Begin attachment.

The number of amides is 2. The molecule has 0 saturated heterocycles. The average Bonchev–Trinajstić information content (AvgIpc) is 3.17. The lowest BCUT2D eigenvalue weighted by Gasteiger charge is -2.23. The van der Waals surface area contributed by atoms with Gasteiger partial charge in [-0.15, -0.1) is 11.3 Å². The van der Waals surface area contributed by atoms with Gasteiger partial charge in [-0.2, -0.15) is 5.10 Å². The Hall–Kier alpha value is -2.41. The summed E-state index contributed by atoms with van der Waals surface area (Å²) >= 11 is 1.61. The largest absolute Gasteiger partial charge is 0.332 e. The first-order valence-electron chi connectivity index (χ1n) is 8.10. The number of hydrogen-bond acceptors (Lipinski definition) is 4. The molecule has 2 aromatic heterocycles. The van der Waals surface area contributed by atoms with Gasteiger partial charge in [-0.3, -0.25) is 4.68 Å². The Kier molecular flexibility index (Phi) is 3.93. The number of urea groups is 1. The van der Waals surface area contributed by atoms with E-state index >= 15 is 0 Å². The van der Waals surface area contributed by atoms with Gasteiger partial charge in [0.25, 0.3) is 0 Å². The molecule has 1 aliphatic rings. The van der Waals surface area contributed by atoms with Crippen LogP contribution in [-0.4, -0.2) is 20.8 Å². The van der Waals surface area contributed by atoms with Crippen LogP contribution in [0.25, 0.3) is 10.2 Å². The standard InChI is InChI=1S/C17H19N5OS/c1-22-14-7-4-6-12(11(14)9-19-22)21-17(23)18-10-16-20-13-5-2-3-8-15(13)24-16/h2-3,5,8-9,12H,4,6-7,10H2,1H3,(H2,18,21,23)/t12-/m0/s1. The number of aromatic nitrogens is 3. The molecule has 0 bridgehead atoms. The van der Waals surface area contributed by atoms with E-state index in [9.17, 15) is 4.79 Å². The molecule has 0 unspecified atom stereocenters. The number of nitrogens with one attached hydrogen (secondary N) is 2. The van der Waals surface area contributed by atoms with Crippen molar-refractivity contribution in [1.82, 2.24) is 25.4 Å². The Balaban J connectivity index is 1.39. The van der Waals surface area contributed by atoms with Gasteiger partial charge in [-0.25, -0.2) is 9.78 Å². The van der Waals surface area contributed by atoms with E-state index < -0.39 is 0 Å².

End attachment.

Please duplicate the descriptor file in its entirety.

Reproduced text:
The number of amides is 2. The molecule has 0 saturated heterocycles. The average Bonchev–Trinajstić information content (AvgIpc) is 3.17. The lowest BCUT2D eigenvalue weighted by Gasteiger charge is -2.23. The van der Waals surface area contributed by atoms with Gasteiger partial charge in [-0.15, -0.1) is 11.3 Å². The van der Waals surface area contributed by atoms with Gasteiger partial charge in [-0.2, -0.15) is 5.10 Å². The Hall–Kier alpha value is -2.41. The summed E-state index contributed by atoms with van der Waals surface area (Å²) >= 11 is 1.61. The largest absolute Gasteiger partial charge is 0.332 e. The first-order valence-electron chi connectivity index (χ1n) is 8.10. The number of hydrogen-bond acceptors (Lipinski definition) is 4. The molecule has 2 aromatic heterocycles. The van der Waals surface area contributed by atoms with Gasteiger partial charge in [-0.3, -0.25) is 4.68 Å². The Kier molecular flexibility index (Phi) is 3.93. The number of urea groups is 1. The van der Waals surface area contributed by atoms with E-state index >= 15 is 0 Å². The van der Waals surface area contributed by atoms with Gasteiger partial charge in [0.25, 0.3) is 0 Å². The molecule has 1 aliphatic rings. The van der Waals surface area contributed by atoms with Crippen LogP contribution in [-0.4, -0.2) is 20.8 Å². The van der Waals surface area contributed by atoms with Crippen LogP contribution in [0.25, 0.3) is 10.2 Å². The standard InChI is InChI=1S/C17H19N5OS/c1-22-14-7-4-6-12(11(14)9-19-22)21-17(23)18-10-16-20-13-5-2-3-8-15(13)24-16/h2-3,5,8-9,12H,4,6-7,10H2,1H3,(H2,18,21,23)/t12-/m0/s1. The number of aromatic nitrogens is 3. The molecule has 0 bridgehead atoms. The van der Waals surface area contributed by atoms with E-state index in [9.17, 15) is 4.79 Å². The molecule has 0 unspecified atom stereocenters. The number of nitrogens with one attached hydrogen (secondary N) is 2. The van der Waals surface area contributed by atoms with Crippen molar-refractivity contribution in [1.82, 2.24) is 25.4 Å². The Balaban J connectivity index is 1.39. The van der Waals surface area contributed by atoms with Gasteiger partial charge in [-0.25, -0.2) is 9.78 Å². The van der Waals surface area contributed by atoms with E-state index < -0.39 is 0 Å².